FocusFusion – Focus stacking and merging

FocusFusion is a windows application dedicated to focus stacking, aka focus merge. It starts from a set of images with a shallow depth of field, such as as for macrophotography, and combines theme to obtain a single image with a much greater depth of field.

Images are processed with at a minimum of 16bit per channel precision to preserve details from RAW images. Below is a list of supported format for source images:

  • TIFF up to 48bpp
  • JPEG XR (16bits per channel)
  • JPEG (classic 8 bits per channel)

It is available as FocusFusionX in the Windows Apps Store.

Requirements are a Windows 10 PC with a CPU manufactured after 2008 (SSE4.1 support), at least 8 GB of memory. 16 GB recommended for deeper stacks or larger DSLR images. Also, the more CPU cores your have, the better!

Recent changes and release history can be found in the FocusFusion changelog.

Focus stacking algorithms

Two algorithms are supported, which have different strength and weakness.

All the processing happens at a minimum of 16 bits per pixel.


This is the default algorithm, which provides good results in many usual situations. It works by measuring focus in the various source images, assigning them to a depth map, and then filtering that depth map.

It requires the source images to be presented strictly in order (front to back or back to front). The depthmap algorithm can preserve color well over large areas which are at the same focus depth. The weakness is that it can struggle when there is translucency or complex overlaps.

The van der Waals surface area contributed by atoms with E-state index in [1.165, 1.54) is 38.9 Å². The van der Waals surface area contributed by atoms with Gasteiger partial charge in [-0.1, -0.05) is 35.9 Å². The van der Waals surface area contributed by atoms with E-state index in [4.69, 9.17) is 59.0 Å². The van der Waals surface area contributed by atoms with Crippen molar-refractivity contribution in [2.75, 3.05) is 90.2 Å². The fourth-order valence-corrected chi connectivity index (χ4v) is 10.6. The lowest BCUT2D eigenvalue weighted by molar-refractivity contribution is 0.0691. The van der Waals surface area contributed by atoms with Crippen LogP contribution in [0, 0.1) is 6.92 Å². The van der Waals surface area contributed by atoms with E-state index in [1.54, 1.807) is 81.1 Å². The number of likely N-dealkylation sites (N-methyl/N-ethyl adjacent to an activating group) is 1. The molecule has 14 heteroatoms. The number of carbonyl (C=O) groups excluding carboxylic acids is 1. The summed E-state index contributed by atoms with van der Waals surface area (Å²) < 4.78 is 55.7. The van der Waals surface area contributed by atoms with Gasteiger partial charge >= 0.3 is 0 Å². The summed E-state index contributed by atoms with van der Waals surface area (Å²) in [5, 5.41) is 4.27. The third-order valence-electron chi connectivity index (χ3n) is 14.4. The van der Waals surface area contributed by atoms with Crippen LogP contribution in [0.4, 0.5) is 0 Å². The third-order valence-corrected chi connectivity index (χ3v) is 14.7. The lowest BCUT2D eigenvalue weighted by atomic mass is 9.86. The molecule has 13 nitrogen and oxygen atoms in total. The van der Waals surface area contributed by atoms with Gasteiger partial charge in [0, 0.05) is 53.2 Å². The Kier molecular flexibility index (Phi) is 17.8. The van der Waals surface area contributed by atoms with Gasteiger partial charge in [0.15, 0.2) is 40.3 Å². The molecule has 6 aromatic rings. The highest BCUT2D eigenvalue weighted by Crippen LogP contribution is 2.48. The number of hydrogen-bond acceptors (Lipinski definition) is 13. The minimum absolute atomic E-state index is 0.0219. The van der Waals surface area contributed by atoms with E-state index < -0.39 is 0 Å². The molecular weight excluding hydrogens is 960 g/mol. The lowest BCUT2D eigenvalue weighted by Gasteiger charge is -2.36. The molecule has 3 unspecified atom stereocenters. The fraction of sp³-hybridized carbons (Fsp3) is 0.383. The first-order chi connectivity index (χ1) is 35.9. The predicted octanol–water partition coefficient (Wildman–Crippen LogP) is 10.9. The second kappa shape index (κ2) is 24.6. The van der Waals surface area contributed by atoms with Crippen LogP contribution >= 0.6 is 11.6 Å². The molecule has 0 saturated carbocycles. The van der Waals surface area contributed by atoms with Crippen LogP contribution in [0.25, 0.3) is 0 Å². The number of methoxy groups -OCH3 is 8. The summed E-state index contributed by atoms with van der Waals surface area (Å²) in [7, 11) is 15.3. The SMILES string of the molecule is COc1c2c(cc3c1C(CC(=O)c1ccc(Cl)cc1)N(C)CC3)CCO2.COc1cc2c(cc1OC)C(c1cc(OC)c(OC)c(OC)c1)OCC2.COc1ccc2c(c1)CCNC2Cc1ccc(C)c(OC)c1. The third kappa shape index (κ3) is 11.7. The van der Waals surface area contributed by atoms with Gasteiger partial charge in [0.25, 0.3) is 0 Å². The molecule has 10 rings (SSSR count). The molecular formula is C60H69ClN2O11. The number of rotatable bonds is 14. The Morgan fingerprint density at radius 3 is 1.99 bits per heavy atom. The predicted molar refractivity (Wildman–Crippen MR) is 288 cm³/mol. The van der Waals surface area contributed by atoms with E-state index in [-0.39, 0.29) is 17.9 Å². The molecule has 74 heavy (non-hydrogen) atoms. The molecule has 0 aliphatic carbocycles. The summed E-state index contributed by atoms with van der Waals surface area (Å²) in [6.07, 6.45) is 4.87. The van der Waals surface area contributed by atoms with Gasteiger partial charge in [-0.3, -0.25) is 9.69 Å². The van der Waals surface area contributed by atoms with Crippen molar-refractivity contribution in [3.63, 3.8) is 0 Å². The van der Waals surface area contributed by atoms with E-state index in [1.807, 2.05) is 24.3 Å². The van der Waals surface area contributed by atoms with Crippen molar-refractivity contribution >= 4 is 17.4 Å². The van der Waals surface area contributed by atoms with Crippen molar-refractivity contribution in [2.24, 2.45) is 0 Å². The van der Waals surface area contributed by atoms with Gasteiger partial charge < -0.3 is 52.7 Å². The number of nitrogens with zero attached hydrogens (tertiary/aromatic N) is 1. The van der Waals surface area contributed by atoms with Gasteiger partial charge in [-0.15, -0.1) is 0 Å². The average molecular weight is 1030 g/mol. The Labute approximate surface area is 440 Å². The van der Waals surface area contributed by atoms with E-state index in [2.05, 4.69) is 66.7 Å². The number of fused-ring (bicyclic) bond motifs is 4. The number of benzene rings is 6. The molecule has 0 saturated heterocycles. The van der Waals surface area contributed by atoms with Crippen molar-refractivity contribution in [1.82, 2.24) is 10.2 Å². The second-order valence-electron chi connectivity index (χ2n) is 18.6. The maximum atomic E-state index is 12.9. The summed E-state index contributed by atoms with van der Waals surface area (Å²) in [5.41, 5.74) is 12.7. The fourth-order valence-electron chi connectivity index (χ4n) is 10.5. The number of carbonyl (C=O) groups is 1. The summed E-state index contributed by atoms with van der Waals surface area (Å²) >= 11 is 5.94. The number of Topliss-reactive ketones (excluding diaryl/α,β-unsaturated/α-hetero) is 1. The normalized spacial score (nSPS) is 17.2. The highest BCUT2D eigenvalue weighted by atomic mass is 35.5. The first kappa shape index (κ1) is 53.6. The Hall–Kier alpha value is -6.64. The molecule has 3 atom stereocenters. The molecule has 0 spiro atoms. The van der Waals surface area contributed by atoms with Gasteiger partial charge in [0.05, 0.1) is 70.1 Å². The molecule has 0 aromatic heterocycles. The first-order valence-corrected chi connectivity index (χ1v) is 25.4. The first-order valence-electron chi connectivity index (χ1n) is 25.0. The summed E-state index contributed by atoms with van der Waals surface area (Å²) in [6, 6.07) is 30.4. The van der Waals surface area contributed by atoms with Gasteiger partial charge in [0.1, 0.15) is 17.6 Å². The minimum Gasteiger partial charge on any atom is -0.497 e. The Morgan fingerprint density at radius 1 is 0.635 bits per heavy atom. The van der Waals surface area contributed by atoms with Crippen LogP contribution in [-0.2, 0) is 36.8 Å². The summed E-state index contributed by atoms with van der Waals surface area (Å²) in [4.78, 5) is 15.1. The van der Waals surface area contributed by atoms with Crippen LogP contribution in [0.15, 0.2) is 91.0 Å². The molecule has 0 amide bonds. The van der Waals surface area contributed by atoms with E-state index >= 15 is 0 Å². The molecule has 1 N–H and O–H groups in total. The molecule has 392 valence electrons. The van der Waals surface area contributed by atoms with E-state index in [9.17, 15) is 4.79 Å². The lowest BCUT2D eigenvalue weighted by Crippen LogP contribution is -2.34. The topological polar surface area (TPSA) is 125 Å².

Resistance to halos can be controlled by the depth map radius filter option.

It also possible to adjust the amount of smoothing applied to the depth map.


This is an algorithm that can work wonders in low contrast or high overlap images, but will increase noise and may generated artefacts when there are sharp luminance transitions.

The wavelet algorithm can work with images out of order, but the image alignment may suffer. Ideally you should have the images sorted back to front or front to back, even if it’s not compulsory for that algorithm.

It is based on Complex Wavelets for Extended Depth-of-Field: A New Method for the Fusion of Multichannel Microscopy Images by B. Forster, D. Van De Ville, J. Berent, D. Sage and M. Unser. Image alignment is performed with the use of Parametric Image Alignment Using Enhanced Correlation Coefficient Maximization by G. Evangelidis and E. Psarakis.

A special mention goes to Petteri Aimonen for his Fast and easy focus stacking project on GitHhub which got me started down that particular rabbit hole.


Once the rendering has been completed with either algorithm, you can use the retouching tool in FocusFusion. This allows to manually adjust the final image.

The retouch tool works by cloning from a source image into the final image. Just select the image in the left list, and clic/drag in the right image to clone.
You can adjust the size, hardness and opacity of the clone brush.

While the image is displayed in 8 bits per pixel, the retouching and cloning is actually performed at 16 bits per pixel quality.


Ideal results can be obtained when shooting from a tripod with focus bracketing. A macro rail will work as well if you have one. Exposure and contrast should be kept constant for the whole stack.

The images should be presented to FocusFusion ordered front to back or back to front, as this ensures the best alignment quality.